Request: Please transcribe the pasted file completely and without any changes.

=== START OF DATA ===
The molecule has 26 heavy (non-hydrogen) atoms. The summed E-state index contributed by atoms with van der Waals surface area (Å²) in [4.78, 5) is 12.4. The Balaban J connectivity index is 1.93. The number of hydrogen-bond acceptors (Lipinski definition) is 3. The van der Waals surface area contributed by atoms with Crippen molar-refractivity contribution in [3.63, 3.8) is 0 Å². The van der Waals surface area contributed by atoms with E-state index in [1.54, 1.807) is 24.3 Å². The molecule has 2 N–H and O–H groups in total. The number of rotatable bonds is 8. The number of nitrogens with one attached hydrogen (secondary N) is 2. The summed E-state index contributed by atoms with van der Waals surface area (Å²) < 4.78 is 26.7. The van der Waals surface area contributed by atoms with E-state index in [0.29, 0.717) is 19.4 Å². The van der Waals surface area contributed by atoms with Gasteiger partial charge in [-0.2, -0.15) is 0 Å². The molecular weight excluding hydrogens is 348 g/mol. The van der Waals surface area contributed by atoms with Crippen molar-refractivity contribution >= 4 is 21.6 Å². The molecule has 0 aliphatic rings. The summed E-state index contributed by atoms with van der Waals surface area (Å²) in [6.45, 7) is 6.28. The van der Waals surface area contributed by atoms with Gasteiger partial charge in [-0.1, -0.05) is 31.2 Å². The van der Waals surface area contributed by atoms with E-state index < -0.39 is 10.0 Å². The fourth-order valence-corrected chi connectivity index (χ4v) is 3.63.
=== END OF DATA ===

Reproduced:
The molecule has 26 heavy (non-hydrogen) atoms. The summed E-state index contributed by atoms with van der Waals surface area (Å²) in [4.78, 5) is 12.4. The Balaban J connectivity index is 1.93. The number of hydrogen-bond acceptors (Lipinski definition) is 3. The van der Waals surface area contributed by atoms with Crippen molar-refractivity contribution in [3.63, 3.8) is 0 Å². The van der Waals surface area contributed by atoms with E-state index in [1.54, 1.807) is 24.3 Å². The molecule has 2 N–H and O–H groups in total. The number of rotatable bonds is 8. The number of nitrogens with one attached hydrogen (secondary N) is 2. The summed E-state index contributed by atoms with van der Waals surface area (Å²) < 4.78 is 26.7. The van der Waals surface area contributed by atoms with E-state index in [0.29, 0.717) is 19.4 Å². The van der Waals surface area contributed by atoms with Gasteiger partial charge in [-0.2, -0.15) is 0 Å². The molecular weight excluding hydrogens is 348 g/mol. The van der Waals surface area contributed by atoms with Crippen molar-refractivity contribution >= 4 is 21.6 Å². The molecule has 0 aliphatic rings. The summed E-state index contributed by atoms with van der Waals surface area (Å²) in [6.45, 7) is 6.28. The van der Waals surface area contributed by atoms with Gasteiger partial charge in [-0.1, -0.05) is 31.2 Å². The van der Waals surface area contributed by atoms with E-state index < -0.39 is 10.0 Å². The fourth-order valence-corrected chi connectivity index (χ4v) is 3.63.